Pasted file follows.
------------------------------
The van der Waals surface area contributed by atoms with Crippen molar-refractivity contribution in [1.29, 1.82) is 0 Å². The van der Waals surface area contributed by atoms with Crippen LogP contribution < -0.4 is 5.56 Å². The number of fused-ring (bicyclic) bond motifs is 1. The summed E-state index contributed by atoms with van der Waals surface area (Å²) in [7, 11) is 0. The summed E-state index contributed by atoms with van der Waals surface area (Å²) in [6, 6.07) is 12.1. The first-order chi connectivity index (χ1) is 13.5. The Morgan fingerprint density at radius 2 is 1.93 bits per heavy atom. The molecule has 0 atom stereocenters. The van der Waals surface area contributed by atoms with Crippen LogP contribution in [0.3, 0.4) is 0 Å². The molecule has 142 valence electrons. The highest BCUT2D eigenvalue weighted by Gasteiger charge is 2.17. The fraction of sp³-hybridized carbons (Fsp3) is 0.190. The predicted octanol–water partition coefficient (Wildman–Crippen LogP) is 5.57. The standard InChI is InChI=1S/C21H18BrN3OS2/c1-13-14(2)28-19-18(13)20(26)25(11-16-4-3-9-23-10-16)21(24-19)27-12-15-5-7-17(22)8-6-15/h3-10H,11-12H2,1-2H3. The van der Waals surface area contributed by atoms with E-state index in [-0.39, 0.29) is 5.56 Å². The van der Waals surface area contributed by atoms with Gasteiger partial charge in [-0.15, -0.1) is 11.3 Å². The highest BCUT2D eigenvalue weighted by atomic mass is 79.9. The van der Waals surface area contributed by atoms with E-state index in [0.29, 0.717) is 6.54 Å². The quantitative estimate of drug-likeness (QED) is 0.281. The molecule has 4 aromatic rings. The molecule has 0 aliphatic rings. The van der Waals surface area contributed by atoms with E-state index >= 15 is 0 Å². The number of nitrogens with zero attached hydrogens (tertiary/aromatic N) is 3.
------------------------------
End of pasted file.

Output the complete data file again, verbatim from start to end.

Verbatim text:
The van der Waals surface area contributed by atoms with Crippen molar-refractivity contribution in [1.29, 1.82) is 0 Å². The van der Waals surface area contributed by atoms with Crippen LogP contribution < -0.4 is 5.56 Å². The number of fused-ring (bicyclic) bond motifs is 1. The summed E-state index contributed by atoms with van der Waals surface area (Å²) in [7, 11) is 0. The summed E-state index contributed by atoms with van der Waals surface area (Å²) in [6, 6.07) is 12.1. The first-order chi connectivity index (χ1) is 13.5. The Morgan fingerprint density at radius 2 is 1.93 bits per heavy atom. The molecule has 0 atom stereocenters. The van der Waals surface area contributed by atoms with Crippen LogP contribution in [0.3, 0.4) is 0 Å². The molecule has 142 valence electrons. The highest BCUT2D eigenvalue weighted by Gasteiger charge is 2.17. The fraction of sp³-hybridized carbons (Fsp3) is 0.190. The predicted octanol–water partition coefficient (Wildman–Crippen LogP) is 5.57. The standard InChI is InChI=1S/C21H18BrN3OS2/c1-13-14(2)28-19-18(13)20(26)25(11-16-4-3-9-23-10-16)21(24-19)27-12-15-5-7-17(22)8-6-15/h3-10H,11-12H2,1-2H3. The van der Waals surface area contributed by atoms with E-state index in [-0.39, 0.29) is 5.56 Å². The van der Waals surface area contributed by atoms with Gasteiger partial charge in [-0.15, -0.1) is 11.3 Å². The highest BCUT2D eigenvalue weighted by atomic mass is 79.9. The van der Waals surface area contributed by atoms with E-state index in [0.29, 0.717) is 6.54 Å². The quantitative estimate of drug-likeness (QED) is 0.281. The molecule has 4 aromatic rings. The molecule has 0 aliphatic rings. The van der Waals surface area contributed by atoms with E-state index >= 15 is 0 Å². The number of nitrogens with zero attached hydrogens (tertiary/aromatic N) is 3.